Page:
The LRA arrived in the DRC in 2005, and were followed almost immediately by an increase in FARDC and MONUSCO presence (and a couple of a years later, UPDF operations as well). The sudden appearance and increase of armed actors makes little to no sense to most Congolese – the LRA have no reason to be here, FARDC prey on the population, MONUSCO is ineffective in protecting civilians, the UPDF have a history of exploiting war. None of these actors are doing anything beneficial, and yet they’re there. Titeca’s argument that rumor helps make sense of that is a compelling one. While the LRA do abduct and attack, the FARDC do abuse civilians, and the UPDF did exploit resources, MONUSCO hasn’t really protected people enough. And so Congolese are faced with explaining the presence of the peacekeepers in the sprawling headquarters building, and maybe that results in believing in the UN’s collusion with the other armed actors.

I’m working on unpacking all of this as I move forwards. I am still in the shallow end of the literature on rumor, but hope to wade deeper in the near future as well. If you know of things I should be reading, I’d love tips as well. With luck, I’ll write more about this aspect of my work as I trod through the thesis-writing phase.

Edit (2/6): This post has been updated to mention Kristof Titeca’s work on the subject, which helped me make sense of my findings and drove me to think through the role of rumor and distrust in the region.

On Sensitization and Safe Reporting Sites in LRA-Affected Regions

A few days ago, I tweeted a flurry of late-night thoughts on sensitization in LRA-affected areas that I’d like to flesh out further here. I should start by stating that, while the topic struck me with great interest while I was in the Congo this summer, I didn’t really get to do in-depth research on it, so this is really just brainstorming, or maybe a call for further research.

My research in Uganda and Congo centers around the use of radio. One such use is that of defection messaging: FM radio stations broadcast messages that encourage LRA rebels to surrender. These radio messages are accompanied by leaflets dropped via airplane and messages played over loudspeaker on helicopters. They are also accompanied by sensitization in LRA-affected communities.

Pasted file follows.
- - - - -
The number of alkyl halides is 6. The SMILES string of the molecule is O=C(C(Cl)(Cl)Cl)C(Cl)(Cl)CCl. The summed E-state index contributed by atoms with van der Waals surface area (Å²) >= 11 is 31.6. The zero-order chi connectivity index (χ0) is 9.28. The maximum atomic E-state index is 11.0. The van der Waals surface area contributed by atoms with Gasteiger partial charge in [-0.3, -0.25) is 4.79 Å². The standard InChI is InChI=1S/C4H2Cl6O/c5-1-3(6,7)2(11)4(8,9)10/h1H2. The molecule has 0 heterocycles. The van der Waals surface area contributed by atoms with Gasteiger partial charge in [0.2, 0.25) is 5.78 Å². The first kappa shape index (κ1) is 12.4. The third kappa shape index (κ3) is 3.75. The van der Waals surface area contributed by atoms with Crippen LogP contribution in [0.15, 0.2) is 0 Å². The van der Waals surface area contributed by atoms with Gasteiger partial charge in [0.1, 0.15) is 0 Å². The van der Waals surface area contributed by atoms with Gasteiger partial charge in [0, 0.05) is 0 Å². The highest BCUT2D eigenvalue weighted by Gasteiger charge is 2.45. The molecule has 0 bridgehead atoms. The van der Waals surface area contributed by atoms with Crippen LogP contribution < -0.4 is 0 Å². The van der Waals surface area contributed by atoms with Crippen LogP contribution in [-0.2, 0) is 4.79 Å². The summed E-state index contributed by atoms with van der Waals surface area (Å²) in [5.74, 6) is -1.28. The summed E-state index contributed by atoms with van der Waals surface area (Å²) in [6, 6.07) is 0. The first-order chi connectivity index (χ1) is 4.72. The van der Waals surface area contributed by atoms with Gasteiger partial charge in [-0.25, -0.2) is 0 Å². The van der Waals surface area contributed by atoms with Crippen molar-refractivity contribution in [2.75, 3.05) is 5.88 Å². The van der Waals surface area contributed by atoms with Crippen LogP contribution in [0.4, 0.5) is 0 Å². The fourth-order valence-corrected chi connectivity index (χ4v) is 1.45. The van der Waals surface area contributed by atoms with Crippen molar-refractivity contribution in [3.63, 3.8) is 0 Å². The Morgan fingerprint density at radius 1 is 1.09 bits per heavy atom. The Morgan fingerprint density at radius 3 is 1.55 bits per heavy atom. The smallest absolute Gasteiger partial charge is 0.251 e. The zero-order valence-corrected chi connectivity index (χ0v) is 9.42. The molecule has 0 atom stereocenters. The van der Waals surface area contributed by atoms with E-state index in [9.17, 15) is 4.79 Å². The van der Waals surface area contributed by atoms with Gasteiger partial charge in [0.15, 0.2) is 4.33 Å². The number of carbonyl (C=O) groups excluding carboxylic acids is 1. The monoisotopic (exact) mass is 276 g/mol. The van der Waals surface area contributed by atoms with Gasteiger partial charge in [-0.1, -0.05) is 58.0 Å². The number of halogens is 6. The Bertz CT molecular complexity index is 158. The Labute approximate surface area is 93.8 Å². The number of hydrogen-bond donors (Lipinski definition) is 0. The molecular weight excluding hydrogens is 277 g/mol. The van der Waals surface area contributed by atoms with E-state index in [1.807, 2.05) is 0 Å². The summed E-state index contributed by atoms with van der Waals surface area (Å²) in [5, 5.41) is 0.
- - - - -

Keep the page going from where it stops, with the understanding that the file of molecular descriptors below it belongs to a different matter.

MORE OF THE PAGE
When encouraging rebels to surrender, humanitarians/militaries/civil society actors also have to ensure that surrenders can happen successfully. This means sensitization: making sure that communities know that some LRA will (hopefully) try to surrender, that they will help facilitate that (by directing rebels to reception centers, not attacking rebels trying to surrender, etc.), and that people understand why facilitating surrenders is important.

But LRA fighters who surrender are not brought to justice. Acholi traditional leaders and civil society organizations have long-pushed for forgiveness and amnesty as a way to end the war. They pressured the Ugandan government into passing an amnesty law in 2000, and have worked closely with organizations in DRC and CAR to promote forgiveness for the LRA. This is largely because so many members of the LRA were forcibly conscripted, and are therefore both victims and perpetrators.

That’s where my research leaves off, and where another gap in the literature appears.

A potential starting question is, how effective are these sensitization programs? But this misses that gauging effectiveness in terms of compliance/acceptance might miss the dynamics of the sensitization process in the first place. Another question might be, how do Congolese understand and interpret the message these programs put forward? More fundamentally – what do these programs mean for the victims of the conflict?

It’s a lot to ask a victim of conflict to forgive his or her attacker, even if the perpetrator suffers too. When I was in the Congo, I talked to some people about this, and it was hard to get any real answers. On a long bus ride through Garamba, several people told me they would be willing to forgive the LRA if it meant the war would end. Some others suggested that the LRA should face some kind of justice, even if it wasn’t jail (maybe an acknowledgement of abuses, form of payment, etc.)

One example gets at why it’s so difficult to tease out the answers: one informant told me that he absolutely supported amnesty, citing an end to the suffering as well as Christian tenets of forgiveness. Later, my research assistant, who has known the informant for a long time, said that he thought he was lying to me. He had heard the informant talk about killing the next LRA that came through the town, about making the LRA pay for what they’ve done to the people.